Two friends: Sept. 11, 2001 “I am staying with my friend…”
Of all of the soul-touching stories from September 11, 2001, I believe the story of two friends named Abe and Ed is the best. It is gleaned from the excellent book, 102 Minutes, by Jim Dwyer and Kevin Flynn (Times Books copyright 2005)
When the first plane crashed into the North Tower of the World Trade Center, practically everyone below the impact zones between floors 90-100 was able to escape before the tower fell over an hour and half later.
Sadly no one above the impact zone lived. All elevators and stairways were blocked. When the north tower fell 102 minutes after the initial impact, there were no survivors from the upper portions of the North Tower.
2,749 people died in the New York attacks on September 11, 2001. They each had a story and a life. Large numbers do not stay with us:
-250,000 missing or dead from the Asian tsunami.
-1667 dead from Hurricane Katrina
-Over 3000 dead in New York Washington, and Pennsylvania on that infamous morning Americans will never forget.
But when we changed those numbers into names and faces, they come to mean something personal and emotionally touch us.
Here is the story of two of those 2,749- one who could not escape, and one who chose not to escape.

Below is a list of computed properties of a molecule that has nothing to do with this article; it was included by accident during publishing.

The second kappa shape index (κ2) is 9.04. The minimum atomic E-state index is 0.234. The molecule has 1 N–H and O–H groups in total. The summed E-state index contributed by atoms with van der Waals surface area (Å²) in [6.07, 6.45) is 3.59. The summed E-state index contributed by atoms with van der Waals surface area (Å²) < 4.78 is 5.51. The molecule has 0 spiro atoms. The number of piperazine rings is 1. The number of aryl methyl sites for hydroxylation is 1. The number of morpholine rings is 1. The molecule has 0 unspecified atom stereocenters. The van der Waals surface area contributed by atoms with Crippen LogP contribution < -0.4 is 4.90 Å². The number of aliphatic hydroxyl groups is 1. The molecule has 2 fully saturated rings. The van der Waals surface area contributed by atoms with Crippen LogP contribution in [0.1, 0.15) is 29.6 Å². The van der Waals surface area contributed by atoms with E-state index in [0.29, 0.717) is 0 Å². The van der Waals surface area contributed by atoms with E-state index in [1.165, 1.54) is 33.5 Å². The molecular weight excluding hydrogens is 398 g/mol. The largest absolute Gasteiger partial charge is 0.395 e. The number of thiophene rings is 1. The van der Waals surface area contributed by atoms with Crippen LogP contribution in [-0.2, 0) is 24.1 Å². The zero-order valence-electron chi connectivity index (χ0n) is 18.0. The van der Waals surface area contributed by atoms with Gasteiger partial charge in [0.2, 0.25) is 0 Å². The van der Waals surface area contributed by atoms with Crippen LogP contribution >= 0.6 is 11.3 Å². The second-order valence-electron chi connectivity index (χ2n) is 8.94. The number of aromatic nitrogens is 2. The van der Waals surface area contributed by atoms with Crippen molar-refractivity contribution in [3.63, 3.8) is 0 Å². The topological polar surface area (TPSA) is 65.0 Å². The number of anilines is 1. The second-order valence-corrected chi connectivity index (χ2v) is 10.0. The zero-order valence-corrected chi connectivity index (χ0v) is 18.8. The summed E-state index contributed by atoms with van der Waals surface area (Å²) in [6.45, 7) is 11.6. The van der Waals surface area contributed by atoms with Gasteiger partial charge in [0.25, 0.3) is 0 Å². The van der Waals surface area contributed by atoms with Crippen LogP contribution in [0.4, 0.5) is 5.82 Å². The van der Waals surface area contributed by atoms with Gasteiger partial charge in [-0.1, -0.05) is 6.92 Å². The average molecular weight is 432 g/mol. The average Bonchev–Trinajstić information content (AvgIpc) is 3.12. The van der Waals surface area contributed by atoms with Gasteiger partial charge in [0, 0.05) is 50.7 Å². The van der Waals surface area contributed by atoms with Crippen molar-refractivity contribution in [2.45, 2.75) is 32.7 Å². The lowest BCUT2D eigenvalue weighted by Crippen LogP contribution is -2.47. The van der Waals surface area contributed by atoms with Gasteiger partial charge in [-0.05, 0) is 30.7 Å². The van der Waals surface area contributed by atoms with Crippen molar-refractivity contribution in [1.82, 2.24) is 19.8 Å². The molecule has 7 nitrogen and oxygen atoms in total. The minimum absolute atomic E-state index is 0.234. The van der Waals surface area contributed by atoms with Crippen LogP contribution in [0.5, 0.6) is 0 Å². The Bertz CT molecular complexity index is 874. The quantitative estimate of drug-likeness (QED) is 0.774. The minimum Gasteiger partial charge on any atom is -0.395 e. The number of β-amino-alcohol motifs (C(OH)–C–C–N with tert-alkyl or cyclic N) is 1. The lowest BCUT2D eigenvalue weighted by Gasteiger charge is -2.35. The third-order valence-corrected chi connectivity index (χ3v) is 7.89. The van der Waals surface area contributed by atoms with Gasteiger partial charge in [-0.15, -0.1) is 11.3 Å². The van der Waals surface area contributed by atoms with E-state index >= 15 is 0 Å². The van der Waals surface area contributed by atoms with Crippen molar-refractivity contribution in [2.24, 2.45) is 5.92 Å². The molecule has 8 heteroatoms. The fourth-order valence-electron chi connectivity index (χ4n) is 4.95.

Ed Beyea was on the 27th floor when the first plane hit his building at 8:46 am. Ed was a quadriplegic who had become paralyzed in a diving accident twenty years earlier. He was escorted to work each day at Empire Blue Cross and Blue Shield by his aide Irma Fuller. She had hung up his jacket and set him up with the mouth stick he used to type. Irma then left and rode up to the 47th floor cafeteria to order breakfast.
As Irma came down after the initial crash we found Ed in his wheelchair at the stairwell for the 27th floor. By now the mass evacuation of the North Tower was in full force. With the elevators evidently being out of service, the stairs were the only way out.
With Ed’s size (he weighed 280 pounds due to kidney problems) and his heavy motorized chair, it would take four or five big men to carry him down.